Monday, April 13, 2009

3 kinds of Sen

The 3 levels of Sen - or what I think of as timing and initiative.

Sen sen no sen - is an early timing, almost done the moment uke flinches to attack. Much of my personal study as of late has been at this timing. Tomiki Sensei in his writings considers it the highest level of timing.

Sen no sen - Is a fairly standard timing in the world of Aiki and especially Tomiki classical 17 kata. Charles Clark Sensei always called it middle of the road timing, and when I was part of the Jiyushinkai he wanted the junana hon kata to demonstrate this timing.



Go no Sen is a retaking the initiative timing. Tori was too slow, and the initial attack overwhelmed standard aiki distance and timing. Drawing backward to regain initiative is the name of this game. From what I have seen, it looks like the Kihara students use this timing extensively.

Here is a karate video that nicely demonstrates 3 kinds of Sen



In Tomiki Sensei's own words

from Fundamental Principles of Judo
by Kenji Tomiki





Sen

In all athletic sports one must, in order to gain the victory, surpass the opponent in mental power, technical skill, and physical strength. These three factors must be united in gaining the mastery over an opponent. The mastery is brought into play in the form of various techniques, and although there are a large number of them, they may be summed up and resolved into one word sen (initiative or lead).

In the old densho (books of secret principles) the way of taking the initiative is explained in three stages.

1. Sen-sen-no-sen (superior initiative). Superior initiative is given play in a delicate situation where one confronts an opponent who intends to attack, and gains mastery over him by subtly guessing his mentality and forestalling his actions. This is the highest reach of the mental cultivation in any military art and is regarded as not easily attainable. But if you consider it more deeply, you will find it too late to try to gain command over anything when it has taken a concrete form, and you must have the mental preparedness to hold it down beforehand. For this purpose it is necessary to learn to maintain the openness and serenity of mind as signified by the old expression, "Clear as a stainless mirror and calm as still water." Lao-tse teaches this almost divine state of mind in the following words: "It is the way of heaven to prevail without contention."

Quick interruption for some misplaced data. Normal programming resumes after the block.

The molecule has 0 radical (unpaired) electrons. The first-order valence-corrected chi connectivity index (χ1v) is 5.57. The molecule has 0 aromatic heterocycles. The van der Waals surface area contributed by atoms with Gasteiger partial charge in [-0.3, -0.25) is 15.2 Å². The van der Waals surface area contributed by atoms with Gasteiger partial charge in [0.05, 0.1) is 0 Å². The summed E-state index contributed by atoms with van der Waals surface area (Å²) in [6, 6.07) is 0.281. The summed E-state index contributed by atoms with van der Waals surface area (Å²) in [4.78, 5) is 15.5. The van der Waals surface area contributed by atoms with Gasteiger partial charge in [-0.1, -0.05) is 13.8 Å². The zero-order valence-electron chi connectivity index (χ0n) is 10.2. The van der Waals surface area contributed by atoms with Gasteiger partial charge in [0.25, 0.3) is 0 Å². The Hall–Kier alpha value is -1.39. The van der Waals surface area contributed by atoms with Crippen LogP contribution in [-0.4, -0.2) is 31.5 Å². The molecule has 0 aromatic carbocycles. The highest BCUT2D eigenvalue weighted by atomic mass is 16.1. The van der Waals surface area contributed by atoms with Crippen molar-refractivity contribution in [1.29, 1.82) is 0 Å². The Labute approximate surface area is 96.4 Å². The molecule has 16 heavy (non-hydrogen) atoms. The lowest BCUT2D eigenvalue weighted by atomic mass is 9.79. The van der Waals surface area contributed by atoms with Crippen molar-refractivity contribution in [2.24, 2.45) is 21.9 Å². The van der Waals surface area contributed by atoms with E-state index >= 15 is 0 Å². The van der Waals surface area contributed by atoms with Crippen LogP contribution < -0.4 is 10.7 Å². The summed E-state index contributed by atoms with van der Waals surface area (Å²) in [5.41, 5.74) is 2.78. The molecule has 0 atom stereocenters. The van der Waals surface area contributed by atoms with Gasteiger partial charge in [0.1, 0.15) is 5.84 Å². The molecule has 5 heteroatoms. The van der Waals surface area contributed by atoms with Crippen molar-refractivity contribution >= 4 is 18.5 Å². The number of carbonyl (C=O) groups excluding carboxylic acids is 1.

2. Sen (initiative). This is to forestall your opponent by starting an action before he begins attack on you.
3. Ato-no-sen (initiative in defense). This is not to guess the mentality of your opponent and check his action before it is done, but to start action in defense the moment you have an inkling of the offensive of your opponent. It is to avoid the opponent's attack the instant it is about to be launched upon you, and to make a counter-attack taking advantage of a pause in your opponent's movement and a disturbance in his posture. A man who takes the initiative in defense rises in opposition to his opponent's attack, and parries or averts it. Seemingly it is a defensive move. In order to stave off the opponent's attack at the last moment and restore one's position one must keep the moral attitude of initiative so as not to get worsted by the adversary.





The secrets of victory thus lie in taking the initiative, and in getting the start of one's adversary there are included the following factors:

* The first is the eyes. From old times it is said that the important things in a bout are "first the eyes, second the feet, third grit, and fourth strength." The eyes are said to be the window for the mind. They are an index to your mind. Where the eyes are fixed, there the mind is concentrated, and naturally the will is attracted.
* The second in importance is the posture. In a wider sense, it is the bodily attitude. It is a preparatory posture either for attack or for defense. Therefore, unless a proper posture is well maintained, not only is it impossible to take advantage of any opening for attack in the adversary, but you get your posture broken and are given a blow.
* The third is the movement. Even though you maintain the proper posture or bodily attitude, you cannot attain your object unless your movement and action conform to the rules.
* The fourth is the space condition. It consists of your distance, direction, and position as against your opponent. It is essential to study the principles of space condition, for from this study you will realize the secret principle of "fighting after getting the better of the opponent first."

4 comments:

  1. Very nice explanation of timing! Thanks.

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  2. You wouldn't happen to have the kanji for these terms, would you?

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  3. Watch the video - the kanji is before each of the sections.

    The Sen kanji is the same as SENsei. It is quite a complicated kanji for meaning as it turns out.

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